Workplace innovation policies in European Countries. A Report to KOWIN

Workplace innovation policies in European countries
           A report to KOWIN

2009 – Totterdill made case-studies of the development of workplace innovation programmes (WPI) in some European countries. This study was executed for the South Korean agency KOWIN, that was preparing a national programme WPI.(See below for some reference to Korean policies). The UK WON report is still relevant since it provides information and lessons about the development of theory, practice and especially public policy on WPI.

Countries and Programmes
The descriptions of several European countries are included in the attachment of the report, namely:

  • Finland: TYKES. This is a programme on innovations in the frame of ‘industrial relations’ that was continued under TEKES and integrated in the national innovation policy. The first programmes of these series was started in 1973. Anno 2009 the aim is shortly, promotion of a qualitative and sustainable productivity. Key terms are: team-based work, development activities, co-operation between management and staff, quality of products and services, quality of operations.
  • France: Anact. This is an administrative establishment under the responsibility of the ministry of Employment and it started 1973. It aims at improvement of the quality of labour and the efficiency of companies by the development of innovative projects in workorganisations with a focus on participation. Key terms are: ageing workforce, health promotion and risk prevention, skills and competencies (employability), work organization and technology, musculoskeletal disorders and stress.
  • Germany (the Federation): Project Management Agency, PT-DLR. This is a non-profit organization started by the Ministry of Education and Science. This agency continued the national policy on Humanisation of Labour (Humanisierung der Arbeit) with a programme that started in 1974. Anno 2009 the key terms are: partnership as value creating chain, partnership in innovation, SME networks for innovation, balancing flexibility and stability, people in innovative process, new forms of work and qualifications.
  • North-Rhine, Westphalia: Gesellschaft für Innovative Beschäftigungsförderung (GIB, Organisation for new bussiness and employment). GIB was founded in 1984 by the Ministry for Employment, Health and Social Affairs of the German state North-Rhine, Westphalia. Key themes are: improvement of the competitiveness of SME’s, modernization of workorganisation, support for life-long learning, health and safety at work, improvement of the employability of the employees.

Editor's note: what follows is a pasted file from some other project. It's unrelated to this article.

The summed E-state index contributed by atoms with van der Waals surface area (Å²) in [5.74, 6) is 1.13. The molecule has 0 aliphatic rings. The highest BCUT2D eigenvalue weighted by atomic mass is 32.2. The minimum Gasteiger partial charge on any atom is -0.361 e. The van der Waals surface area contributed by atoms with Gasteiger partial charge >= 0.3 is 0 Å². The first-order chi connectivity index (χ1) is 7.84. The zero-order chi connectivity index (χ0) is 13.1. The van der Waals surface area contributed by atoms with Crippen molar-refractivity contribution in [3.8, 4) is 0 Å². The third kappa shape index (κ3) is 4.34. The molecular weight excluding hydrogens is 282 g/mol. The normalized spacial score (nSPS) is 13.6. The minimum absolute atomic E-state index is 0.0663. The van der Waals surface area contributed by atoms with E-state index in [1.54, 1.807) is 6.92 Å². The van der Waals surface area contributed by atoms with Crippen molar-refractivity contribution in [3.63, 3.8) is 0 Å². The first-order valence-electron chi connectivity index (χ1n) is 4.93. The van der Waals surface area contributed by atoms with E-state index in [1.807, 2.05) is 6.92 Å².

• Ireland: Workplace Innovation Fund (WIF) was started in 2001 and came under the National Centre for Partnership and Performace (NCPP) later. Key themes in this Fund are: commitment to WPI, capacity for change ( management and HR practices), quality of work and employment.
  • Norway: Virkemidler for Regional FoU og Innovasjon (VRI, Programme for regional Research and Innovation) was started in 2007. It is a programme within the national Fund for research and innovation. The key terms of this programme are: promoting co-operation between companies and research institutions, strengthening the role of R&D institutions as regional stakeholders, developing a systematic approach to innovation through collaboration and dialogue, support of government policies for greater regional autonomy.


The programmes described are – apart from their differences – united by their grounding in a ‘high road’ conceptual model, one which takes a systematic view on organizational change and quality of working life and which looks for sustainability in a convergence between productivity and quality of working life. Employee involvement is central to this approach, as is an enhanced role for social partners as knowledgeable participants in the change process.
There is empirical evidence to demonstrate that the high road concept is well founded and achievable.

Some lessons
Resolving the problems of scale. Anact and GIB provided relatively small levels of support to a wide range of SME’s; that appeared encouraging.
The success of short-term interventions depends on the existence of combined knowledge and a culture conducive to high road WPI. Research-oriented programmes play a key role. The establishment of enterprise learning networks as a means of both stimulating and sustaining change is recognized.
WPI programmes cannot exist in a vacuum. Each of the six programmes made a wider impact on the wider policy and institutional environment by building trust-based collaborative networks with other agencies and actors. Social partners engagement is also a fundamental characteristic of the programmes described here. Investment in the competence and capacity of social partner organisations to support and engage in WPI initiatives should be an important dimension of public programmes.

Totterdill, Peter; Oliver Exton, Rosemary Exton, Jessica Sherrin. ‘Workplace innovation policies in European Countries. A report to KOWIN.’ (2009) UK Work Organisation Network.
See the attachement: Workplace innovation Direction and Government Policies in Korea, 2008/2009.
And see for more recent Government strategies:


Theme’s: Labour relations, Collaboration with external partners, Workplace Innovation.
Sector: n.a.
Source Research report